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Disability Equality Specialist Support Agency

Making your existing premises more accessible to people with disabilities without breaking the bank

Your community-based project may not have the opportunity to move to new premises or to do substantial renovations to the ones you have. This doesn't mean that there is nothing that you can do, however. Many reasonable accommodations cost little or nothing and can be done quickly and easily. Others can be incorporated as part of your usual maintenance routines. Even if your building has steps up the front and tight space inside there are improvements that you can make. This section gives you some examples of ways that every community-based project can make existing premises more accessible to people with disabilities without spending money that you haven't got.


Working Out What To Do

It can be hard to know where to begin when you have only a few resources and a long list of things that you want to put right.


The best way to start is by consulting with actual and potential users of your services who have disabilities about what difficulties they encounter when they try to access your premises and services. Local disability groups can be helpful too, especially in assisting you to get better information on the number of people with disabilities in your area and the issues that affect them. (Obviously, consultation with people with disabilities is the best place to start if you are planning a new building.) Don't confine the discussion to the problems, people with disabilities are also likely to have a lot of ideas about solutions.


An access audit will help you to work out what may need to be done and how best to do it. Access auditing aims to establish how well a particular place performs in terms of access and ease of use by a wide range of potential users, including people with disabilities. It is a skilled job and is best done by a qualified person.


Want to find a qualified access auditor?

Your local access group or the Access Officer in your local authority may be able to help you to locate a suitable qualified person. The NDA is compiling a list as we go to press, so try the NDA Library on (01) 608 0433 to see if it is available yet.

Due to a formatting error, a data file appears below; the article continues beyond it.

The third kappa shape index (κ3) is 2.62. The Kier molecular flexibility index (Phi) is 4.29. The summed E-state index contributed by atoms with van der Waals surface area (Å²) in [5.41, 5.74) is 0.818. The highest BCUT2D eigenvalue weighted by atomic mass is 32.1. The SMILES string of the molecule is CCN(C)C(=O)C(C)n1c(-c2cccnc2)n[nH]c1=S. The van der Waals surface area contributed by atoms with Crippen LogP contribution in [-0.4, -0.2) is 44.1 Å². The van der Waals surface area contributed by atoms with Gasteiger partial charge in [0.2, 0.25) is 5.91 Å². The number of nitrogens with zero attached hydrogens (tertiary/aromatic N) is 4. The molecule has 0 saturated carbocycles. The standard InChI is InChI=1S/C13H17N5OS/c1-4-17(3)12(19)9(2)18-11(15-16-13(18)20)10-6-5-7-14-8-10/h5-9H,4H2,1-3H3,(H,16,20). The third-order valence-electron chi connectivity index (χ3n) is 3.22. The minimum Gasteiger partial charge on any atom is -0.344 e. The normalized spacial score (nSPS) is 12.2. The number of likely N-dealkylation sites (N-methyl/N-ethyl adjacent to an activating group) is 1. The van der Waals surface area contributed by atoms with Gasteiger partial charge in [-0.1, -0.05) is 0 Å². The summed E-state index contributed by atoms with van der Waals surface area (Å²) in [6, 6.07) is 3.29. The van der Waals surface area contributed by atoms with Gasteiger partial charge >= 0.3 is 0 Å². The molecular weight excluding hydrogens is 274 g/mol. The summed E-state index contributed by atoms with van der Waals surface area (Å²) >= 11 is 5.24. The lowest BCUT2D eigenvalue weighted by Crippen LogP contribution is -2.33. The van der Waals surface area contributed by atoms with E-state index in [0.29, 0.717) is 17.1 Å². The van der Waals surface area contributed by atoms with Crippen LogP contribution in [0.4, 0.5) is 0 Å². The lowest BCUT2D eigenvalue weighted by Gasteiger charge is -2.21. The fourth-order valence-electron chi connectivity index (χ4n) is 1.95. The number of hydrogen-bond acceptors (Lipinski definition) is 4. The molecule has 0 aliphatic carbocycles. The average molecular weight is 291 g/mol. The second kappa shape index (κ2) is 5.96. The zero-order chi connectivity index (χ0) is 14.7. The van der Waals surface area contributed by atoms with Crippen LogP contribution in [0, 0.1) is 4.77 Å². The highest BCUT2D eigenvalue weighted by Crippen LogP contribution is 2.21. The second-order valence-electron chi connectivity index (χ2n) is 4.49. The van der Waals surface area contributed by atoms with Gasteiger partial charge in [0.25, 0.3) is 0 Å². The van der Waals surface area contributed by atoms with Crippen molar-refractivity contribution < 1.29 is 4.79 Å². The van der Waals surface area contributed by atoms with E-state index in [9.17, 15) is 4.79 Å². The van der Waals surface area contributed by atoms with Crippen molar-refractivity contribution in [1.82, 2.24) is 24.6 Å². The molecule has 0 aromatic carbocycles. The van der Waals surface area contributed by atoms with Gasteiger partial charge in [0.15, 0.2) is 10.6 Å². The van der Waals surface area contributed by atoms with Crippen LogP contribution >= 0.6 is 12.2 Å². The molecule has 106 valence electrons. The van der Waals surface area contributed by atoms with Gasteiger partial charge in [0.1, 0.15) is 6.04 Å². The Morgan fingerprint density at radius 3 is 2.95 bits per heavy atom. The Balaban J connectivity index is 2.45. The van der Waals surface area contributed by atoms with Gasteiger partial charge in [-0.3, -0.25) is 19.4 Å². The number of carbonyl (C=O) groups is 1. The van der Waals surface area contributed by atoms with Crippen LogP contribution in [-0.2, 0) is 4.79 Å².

Can't afford a professional access auditor? See what else you can do.

Unless you can afford to do everything on your list you will have to decide on your priorities:

  • If you have a reasonable amount of money, a useful order of priority might involve making sure that people with disabilities can:
    • get into your premises from the outside (and back out again, especially in an emergency)
    • access and use the main services that you offer
    • use the toilet (and shower or bathroom, if you have one)
    • use any other facilities that you might have.
  • Consider both piecemeal and radical approaches to the work. It might be that in the long run you would be better off reorganising the whole space rather than tinkering around at the edges.
  • If you have very little money, do whatever gives you the best value for money by facilitating the people with disabilities who are already using your services or who you know would use them if they could.


What do people with disabilities need?

People with disabilities differ, of course, and not everyone will be facilitated optimally by everything you do. Clear space in a big hall is helpful to wheelchair users, for example, but can be disorientating for visually impaired people. Consulting with people with disabilities and then taking advice from a design professional is the best way to ensure that you reach the best solutions.


Here's one way of getting a handle on what needs to be done:

  • Make a list of all your services and the places they are held in.
  • Would a person with a mobility disability encounter any problems accessing and using those services, rooms and environments?
  • If not, hurray! If so, write them down, then see if you can identify some solutions, or if you need expert help to do so.
  • Go through the process again in relation to a person with a visual impairment, a person who is deaf or hard-of-hearing, a person with intellectual impairment and a person experiencing mental health difficulties.
  • Think about both adults and children with disabilities, and both women and men.

You may be surprised to find that there is a great deal that you can do to improve people's access to and use of your premises and services, and that it needn't cost the earth.


Specific impairments have particular consequences for the design and maintenance of buildings and the external environment. Here are some general issues which may be relevant to your community-based project:


People with Mobility Impairments may

  • have difficulty with long distances, steps, steep slopes
  • be unsteady on their feet and liable to slip or trip
  • find it hard to open doors, especially heavy ones